Amazing Grace: Tragedy inspires new appreciation for life’s blessings

Jansen Hess, Sports Editor

One of my good family friends lost their little angel, Grace Shaw, in an accident at the Lake of the Ozarks on Aug. 26. She was only 6 years old, and, although she faced many of her own challenges, she brought a smile to everyone’s face.
When she was gone, our neighborhood community was devastated.
Everyone knew her.
Everyone loved her.
Our neighborhood hosted a candlelight vigil in her honor. Three hundred people filled the blocked-off street and held up their candles, praying for the family and singing “Amazing Grace.”
Grace wouldn’t have wanted her funeral to go any other way — all of her family and friends were present. We sang the Barney song, her absolute favorite. We decorated her casket with princess stickers. She was dressed as Snow White — her favorite princess.
Soon, a foundation was started in her honor — the Grace Elizabeth Shaw Foundation.
As part of a fundraiser, a couple of moms made purple and silver glitter ornaments with Grace’s logo attached — a purple “g” with a silver crown on top, pink angel wings and the “Itsy Bitsy Spider” hanging down.
They quickly ran out of purple glitter and sent me to Michael’s Craft Store with a $20 bill to get some more. When I returned, Grace’s mother Kim Shaw was asking the other moms if the ornament looked OK if the glitter wasn’t exactly perfect.
Of course the moms said yes.
Kim replied saying, “Even if it’s not perfect, I’ve learned not to worry about the little things.”
This got me thinking.
If she can be so optimistic about such a tragic event, why do the majority of us let the tiniest things get under our skin?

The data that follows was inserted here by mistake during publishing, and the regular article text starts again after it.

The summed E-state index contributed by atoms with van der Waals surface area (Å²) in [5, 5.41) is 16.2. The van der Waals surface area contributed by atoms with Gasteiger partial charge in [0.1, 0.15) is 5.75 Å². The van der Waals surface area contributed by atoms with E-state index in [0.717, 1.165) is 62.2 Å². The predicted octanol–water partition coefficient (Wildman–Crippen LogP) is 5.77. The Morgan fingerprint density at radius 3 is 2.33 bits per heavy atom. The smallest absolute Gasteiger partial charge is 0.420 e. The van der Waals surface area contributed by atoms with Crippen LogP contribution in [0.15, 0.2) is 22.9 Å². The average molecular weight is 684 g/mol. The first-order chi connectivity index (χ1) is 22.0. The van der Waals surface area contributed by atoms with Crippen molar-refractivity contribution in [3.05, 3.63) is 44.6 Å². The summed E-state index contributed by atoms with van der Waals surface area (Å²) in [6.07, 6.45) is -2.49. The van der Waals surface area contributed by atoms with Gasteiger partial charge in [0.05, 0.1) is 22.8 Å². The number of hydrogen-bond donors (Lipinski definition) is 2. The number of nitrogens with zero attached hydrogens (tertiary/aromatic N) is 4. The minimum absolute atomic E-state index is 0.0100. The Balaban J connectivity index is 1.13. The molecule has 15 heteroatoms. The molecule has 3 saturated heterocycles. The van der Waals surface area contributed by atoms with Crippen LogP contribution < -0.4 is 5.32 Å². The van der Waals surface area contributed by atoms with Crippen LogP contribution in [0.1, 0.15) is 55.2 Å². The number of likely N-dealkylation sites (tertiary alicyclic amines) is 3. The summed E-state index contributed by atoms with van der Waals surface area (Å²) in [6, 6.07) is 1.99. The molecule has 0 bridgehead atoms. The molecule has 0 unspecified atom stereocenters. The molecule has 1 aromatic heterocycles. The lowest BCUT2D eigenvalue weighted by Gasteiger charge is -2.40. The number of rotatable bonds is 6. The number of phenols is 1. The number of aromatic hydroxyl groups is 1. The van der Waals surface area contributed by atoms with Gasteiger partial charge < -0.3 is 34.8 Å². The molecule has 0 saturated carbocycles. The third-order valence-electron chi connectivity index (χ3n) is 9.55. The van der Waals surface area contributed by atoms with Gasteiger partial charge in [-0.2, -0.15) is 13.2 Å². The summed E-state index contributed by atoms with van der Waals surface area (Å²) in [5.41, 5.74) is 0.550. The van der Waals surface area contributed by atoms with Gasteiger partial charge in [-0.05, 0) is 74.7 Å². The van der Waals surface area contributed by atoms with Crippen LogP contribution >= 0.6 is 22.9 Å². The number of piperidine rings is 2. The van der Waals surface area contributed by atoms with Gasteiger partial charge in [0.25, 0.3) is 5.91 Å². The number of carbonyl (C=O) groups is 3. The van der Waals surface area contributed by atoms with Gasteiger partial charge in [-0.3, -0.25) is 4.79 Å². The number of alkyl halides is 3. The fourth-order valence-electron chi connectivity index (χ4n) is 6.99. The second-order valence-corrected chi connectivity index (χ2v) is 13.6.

We need to stop counting our problems and start counting our blessings.
Granted, no one’s life is perfect, but that doesn’t mean focusing on the positives in life is impossible.
Things turn out best for the people who make the best of the way things turn out.
Don’t worry about the little things and just enjoy life.
It’s hard sometimes, I know. But happiness is a state of mind.
Let the little things go and remember, none of the these upsetting things will matter two years from now.
Getting a B on your report card isn’t going to stop you from getting into college.
Having a fight with your best friend isn’t going to make you mortal enemies.
Someone talking behind your back doesn’t mean they hate you.
Breaking up with your boyfriend or girlfriend isn’t the end of the world.
I know I don’t speak for everyone when I say this, but we live in one of the richest and safest counties in the nation. What could possibly be so bad about that?
We have so many things to be grateful for — so many little things we take for granted.
We go to a nationally ranked school, have roofs over our heads and have people who love us.
We have opportunities some people can’t even fathom.
Thirsty? Just hop in your car and run to QuikTrip or Sonic and get whatever soft drink your little heart desires.
Oh, you’re hungry? Mom will have your favorite dinner ready in an hour.
Cold? No worries, just turn up the heat or flip the switch on the wall and ignite a nice, cozy fire.
Not doing so great in a class? Teachers will spend hours upon hours helping until the concept is understood.
We seldom stop to think about how truly blessed we really are.
Even though Grace is no longer with us, I was blessed to have known such an inspirational little girl. She’s taught me so many things, but mostly to fight hard, never quit and to live life with no regrets.